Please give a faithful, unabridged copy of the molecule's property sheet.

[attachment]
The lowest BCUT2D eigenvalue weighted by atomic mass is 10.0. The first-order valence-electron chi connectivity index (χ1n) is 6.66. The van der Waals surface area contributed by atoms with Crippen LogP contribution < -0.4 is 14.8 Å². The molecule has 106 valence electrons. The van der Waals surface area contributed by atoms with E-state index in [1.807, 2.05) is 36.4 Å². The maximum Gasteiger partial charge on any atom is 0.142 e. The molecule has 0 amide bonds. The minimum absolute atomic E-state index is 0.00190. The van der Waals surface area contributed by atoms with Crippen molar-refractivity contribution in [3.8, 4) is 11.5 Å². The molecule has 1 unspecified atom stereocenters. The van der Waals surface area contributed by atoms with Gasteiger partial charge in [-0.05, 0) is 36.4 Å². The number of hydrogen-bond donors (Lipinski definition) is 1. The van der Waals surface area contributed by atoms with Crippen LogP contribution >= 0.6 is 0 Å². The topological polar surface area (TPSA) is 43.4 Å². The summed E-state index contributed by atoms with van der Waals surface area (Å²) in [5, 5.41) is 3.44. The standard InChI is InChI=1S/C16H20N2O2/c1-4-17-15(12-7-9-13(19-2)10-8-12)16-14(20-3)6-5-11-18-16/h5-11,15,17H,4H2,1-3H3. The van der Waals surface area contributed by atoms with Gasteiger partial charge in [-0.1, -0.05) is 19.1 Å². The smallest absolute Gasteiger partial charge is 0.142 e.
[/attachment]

The lowest BCUT2D eigenvalue weighted by atomic mass is 10.0. The first-order valence-electron chi connectivity index (χ1n) is 6.66. The van der Waals surface area contributed by atoms with Crippen LogP contribution < -0.4 is 14.8 Å². The molecule has 106 valence electrons. The van der Waals surface area contributed by atoms with E-state index in [1.807, 2.05) is 36.4 Å². The maximum Gasteiger partial charge on any atom is 0.142 e. The molecule has 0 amide bonds. The minimum absolute atomic E-state index is 0.00190. The van der Waals surface area contributed by atoms with Crippen molar-refractivity contribution in [3.8, 4) is 11.5 Å². The molecule has 1 unspecified atom stereocenters. The van der Waals surface area contributed by atoms with Gasteiger partial charge in [-0.05, 0) is 36.4 Å². The number of hydrogen-bond donors (Lipinski definition) is 1. The van der Waals surface area contributed by atoms with Crippen LogP contribution >= 0.6 is 0 Å². The topological polar surface area (TPSA) is 43.4 Å². The summed E-state index contributed by atoms with van der Waals surface area (Å²) in [5, 5.41) is 3.44. The standard InChI is InChI=1S/C16H20N2O2/c1-4-17-15(12-7-9-13(19-2)10-8-12)16-14(20-3)6-5-11-18-16/h5-11,15,17H,4H2,1-3H3. The van der Waals surface area contributed by atoms with Gasteiger partial charge in [-0.1, -0.05) is 19.1 Å². The smallest absolute Gasteiger partial charge is 0.142 e.